The ground rules for earmarks in the current Congress will be different, however. While the Senate is largely expected to stay with last Congress’ rules, the House has announced that the total dollar amount of earmarks will be 0.5 percent of total discretionary spending versus 1 percent last year and that no earmarks will be allowed in the Labor, Health and Human Services, Education, and Related Agencies Appropriations (LHHS) bill. That could be a significant blow to colleges hoping to use this appropriations cycle to secure targeted funds from the Department of Education. It remains to be seen how the Senate, which will allow earmarks in the LHHS bill, and the House will resolve this major difference in approach.

State Budgets

The outlook for public higher education budgets in the states continues to look promising as state economies remain strong and budget surpluses continue. The National Association of State Budget Officers (NASBO) reports that overall state spending is projected to increase by 6.5 percent to $1.26 trillion in FY 24. General Fund budgets are projected to increase 11.8 percent.

Indeed, as the State Higher Education Executive Officers Association (SHEEO) noted in its annual state budget survey data in February, current year funding for higher education increased 10.2 percent to $126.5 billion. Federal stimulus dollars distributed to the states are declining, but states still allocated an additional $800 million of such funds to their own state-generated spending. When federal stimulus funds are excluded, SHEEO reports that only two states, Alaska and Wyoming, have lower state support in 2024 than in 2019. The SHEEO survey and its longitudinal data, known as Grapevine, also show an increase of 36.5 percent over the past five years. The bulk of state and local support—85 percent—goes to public colleges and universities. Last year, SHEEO reported that state support for higher education in FY 2023 increased by 6.6 percent over 2022, and that the five-year increase was 27.5 percent.

It took years for institutions to recover from the deep cuts inflicted during the Great Recession of 2008–2009, which forced them to resort to stiff tuition increases—24 percent at four-year public institutions between 2008 and 2012. The hope is that higher education won’t see a replay of those difficult times and that current state appropriation trends continue their positive momentum.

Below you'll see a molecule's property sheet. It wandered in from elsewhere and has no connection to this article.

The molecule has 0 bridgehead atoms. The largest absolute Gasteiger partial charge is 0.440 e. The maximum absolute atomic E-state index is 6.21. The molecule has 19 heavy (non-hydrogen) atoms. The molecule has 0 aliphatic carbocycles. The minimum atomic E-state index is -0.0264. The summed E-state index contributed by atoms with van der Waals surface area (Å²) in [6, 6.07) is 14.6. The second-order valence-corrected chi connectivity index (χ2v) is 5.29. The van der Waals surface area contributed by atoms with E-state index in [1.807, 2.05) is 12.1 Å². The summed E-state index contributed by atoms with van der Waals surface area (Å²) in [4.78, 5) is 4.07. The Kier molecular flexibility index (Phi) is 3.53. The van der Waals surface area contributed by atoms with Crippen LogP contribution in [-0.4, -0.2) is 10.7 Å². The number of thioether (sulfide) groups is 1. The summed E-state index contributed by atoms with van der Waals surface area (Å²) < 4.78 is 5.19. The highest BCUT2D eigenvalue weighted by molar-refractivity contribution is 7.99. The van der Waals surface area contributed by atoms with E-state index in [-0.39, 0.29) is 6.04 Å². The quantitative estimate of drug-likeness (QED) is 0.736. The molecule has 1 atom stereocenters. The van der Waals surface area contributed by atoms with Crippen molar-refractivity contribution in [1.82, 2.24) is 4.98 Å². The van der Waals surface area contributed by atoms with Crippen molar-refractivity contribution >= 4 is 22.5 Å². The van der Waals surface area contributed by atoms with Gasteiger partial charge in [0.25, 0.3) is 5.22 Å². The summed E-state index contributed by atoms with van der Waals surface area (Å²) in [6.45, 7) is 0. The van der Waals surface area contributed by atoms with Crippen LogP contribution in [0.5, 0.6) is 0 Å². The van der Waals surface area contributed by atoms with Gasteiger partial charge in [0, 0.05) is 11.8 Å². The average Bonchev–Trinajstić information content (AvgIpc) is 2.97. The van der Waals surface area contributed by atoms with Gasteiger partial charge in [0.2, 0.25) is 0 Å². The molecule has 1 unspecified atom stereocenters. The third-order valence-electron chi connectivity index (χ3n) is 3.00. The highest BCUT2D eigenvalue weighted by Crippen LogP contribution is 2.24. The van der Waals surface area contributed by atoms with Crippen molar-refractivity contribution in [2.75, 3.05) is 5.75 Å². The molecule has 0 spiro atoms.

For now, the worries over whether the economy will slip into a recession appear to have abated. The early outlook for fiscal year 2025 is cautiously optimistic, and the hope is that states will again use some of their budget surpluses to make historic investments in state operating support, student financial aid, and a host of other programs aimed at improving college access, completion, and affordability. However, amid the optimism are concerns that budget surpluses will lead some states to enact overly generous tax cuts and thus reduce higher education funding as a policy priority, while other states will opt to freeze tuition as they are flatlining, or even reducing, state support.

Questions for Boards

  • Does the board know the categories, dollars, and percentages of state and federal funding our institution or system receives? How would reductions in government funding affect key operating aspects of the institution(s), such as tuition levels? Has the institution discussed or developed strategies to adapt to such reductions?
  • If our institution conducts significant research, does the board have a firm understanding of how many federal research dollars flow to the institution and from which agencies?
  • Are board members, particularly the board leadership, actively engaged in advocacy efforts with the institution’s chief executive and government relations staff about current funding issues?

The AGB Perspective

AGB believes that higher education is a private and public good, one that benefits both graduates and society. Colleges and universities produce individuals with practical and soft skills, preparing them to contribute in innumerable ways to our democracy and society. AGB supports increases in public investments in higher education, as well as heightened communication and advocacy about its value and benefits.